Rebel Shas MK Amsalem courts Labor’s Peretz

Drafting of Labor MK Amir Peretz to new Am Shalem Party to bridge secular, ultra-Orthodox gap unsuccessful.

November 21, 2012 05:18
1 minute read.
Amir Peretz greets supporters

Amir Peretz greets supporters311. (photo credit: Marc Israel Sellem/The Jerusalem Post))


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Renegade Shas MK Haim Amsalem tried unsuccessfully to draft Labor MK Amir Peretz to his new Am Shalem Party that will focus on socioeconomic issues and bridging the gap between the ultra- Orthodox and the secular, sources confirmed on Tuesday.

Peretz’s political stock has gone up since Operation Pillar of Defense began last Wednesday, because he was the defense minister who insisted on purchasing the Iron Dome short-range missile- defense system that has been proven very effective in shooting down incoming rockets. Since Peretz is not on good term with Labor chairwoman Shelly Yacimovich, Amsalem told Peretz he would be welcome in his party. But Peretz said Labor was his political home.

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Amsalem has given the second slot on his candidates list to former OC Human Resources Maj.-Gen. (res.) Elazar Stern, a religious Zionist who Amsalem hopes can draw voters away from the joint Habayit Hayehudi/National Union list. Stern is considered an expert on two key issues for the party: increasing haredi enlistment in the military and in national service programs, and integrating ultra-Orthodox men into the work force.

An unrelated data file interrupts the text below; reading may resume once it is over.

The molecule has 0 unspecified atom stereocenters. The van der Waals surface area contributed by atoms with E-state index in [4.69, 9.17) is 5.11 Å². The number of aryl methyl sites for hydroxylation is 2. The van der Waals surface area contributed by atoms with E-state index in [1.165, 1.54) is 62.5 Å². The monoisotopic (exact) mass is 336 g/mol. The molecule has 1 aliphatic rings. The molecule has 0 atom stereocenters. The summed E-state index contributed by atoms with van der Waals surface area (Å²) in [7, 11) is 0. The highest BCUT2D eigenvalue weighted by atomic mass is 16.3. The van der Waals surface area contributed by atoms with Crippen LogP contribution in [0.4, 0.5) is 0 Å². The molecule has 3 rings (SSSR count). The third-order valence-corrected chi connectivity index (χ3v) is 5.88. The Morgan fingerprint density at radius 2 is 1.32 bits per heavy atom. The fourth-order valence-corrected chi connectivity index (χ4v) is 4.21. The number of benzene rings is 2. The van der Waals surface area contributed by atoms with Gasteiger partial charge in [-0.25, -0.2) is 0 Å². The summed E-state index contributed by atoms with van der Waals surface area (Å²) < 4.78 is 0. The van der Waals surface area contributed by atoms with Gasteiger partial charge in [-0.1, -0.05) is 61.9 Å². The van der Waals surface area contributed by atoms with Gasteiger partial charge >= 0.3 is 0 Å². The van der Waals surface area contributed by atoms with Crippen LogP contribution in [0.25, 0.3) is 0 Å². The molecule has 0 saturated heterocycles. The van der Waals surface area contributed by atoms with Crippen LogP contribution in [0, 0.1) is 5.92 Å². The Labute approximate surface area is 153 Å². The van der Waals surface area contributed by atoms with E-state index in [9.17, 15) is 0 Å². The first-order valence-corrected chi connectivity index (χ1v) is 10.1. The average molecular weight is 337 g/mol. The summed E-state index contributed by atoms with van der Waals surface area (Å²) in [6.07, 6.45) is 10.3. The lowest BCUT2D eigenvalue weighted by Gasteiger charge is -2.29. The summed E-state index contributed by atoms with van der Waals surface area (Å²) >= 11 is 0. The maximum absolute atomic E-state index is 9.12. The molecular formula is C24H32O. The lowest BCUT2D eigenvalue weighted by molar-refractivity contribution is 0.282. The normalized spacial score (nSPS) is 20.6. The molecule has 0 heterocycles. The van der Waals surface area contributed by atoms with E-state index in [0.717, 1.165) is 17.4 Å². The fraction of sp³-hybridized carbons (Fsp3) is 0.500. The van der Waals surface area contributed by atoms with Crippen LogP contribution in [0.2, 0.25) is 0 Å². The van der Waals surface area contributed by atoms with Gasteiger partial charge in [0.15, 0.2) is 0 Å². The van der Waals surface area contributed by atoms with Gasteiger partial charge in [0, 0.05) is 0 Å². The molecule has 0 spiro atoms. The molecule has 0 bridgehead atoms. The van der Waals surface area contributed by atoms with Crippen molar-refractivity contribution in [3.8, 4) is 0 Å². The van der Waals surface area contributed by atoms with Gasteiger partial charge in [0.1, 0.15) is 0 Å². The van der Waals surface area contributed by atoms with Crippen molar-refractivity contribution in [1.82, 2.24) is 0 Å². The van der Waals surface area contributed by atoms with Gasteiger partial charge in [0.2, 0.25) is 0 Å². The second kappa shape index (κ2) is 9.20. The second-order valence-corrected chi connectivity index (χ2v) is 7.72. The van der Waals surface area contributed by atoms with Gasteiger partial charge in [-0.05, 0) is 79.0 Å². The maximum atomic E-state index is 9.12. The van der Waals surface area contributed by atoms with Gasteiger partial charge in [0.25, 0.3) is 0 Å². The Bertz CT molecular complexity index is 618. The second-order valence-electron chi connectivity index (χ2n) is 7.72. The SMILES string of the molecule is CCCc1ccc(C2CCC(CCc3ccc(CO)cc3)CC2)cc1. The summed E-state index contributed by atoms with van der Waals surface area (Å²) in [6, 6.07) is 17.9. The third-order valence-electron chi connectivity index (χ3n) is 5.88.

Itzik Alrov, a Sephardi haredi man from Bnei Brak who led successful protests against the price of cottage cheese, inquired about the third slot on the list. But Amsalem said he intends to give that position to a wellknown secular woman whose identity he will reveal just ahead of the December 6 deadline for party lists to be submitted to the Central Elections Committee.

If Alrov runs with Am Shalem, he may have to settle for the fourth slot. Polls have indicated that the party would win three or four Knesset seats.

Amsalem said he may still decide to run with Habayit Hayehudi/National Union. But the election of Sephardi rabbi Eli Ben-Dahan to the National Union’s second slot Sunday made that less likely.

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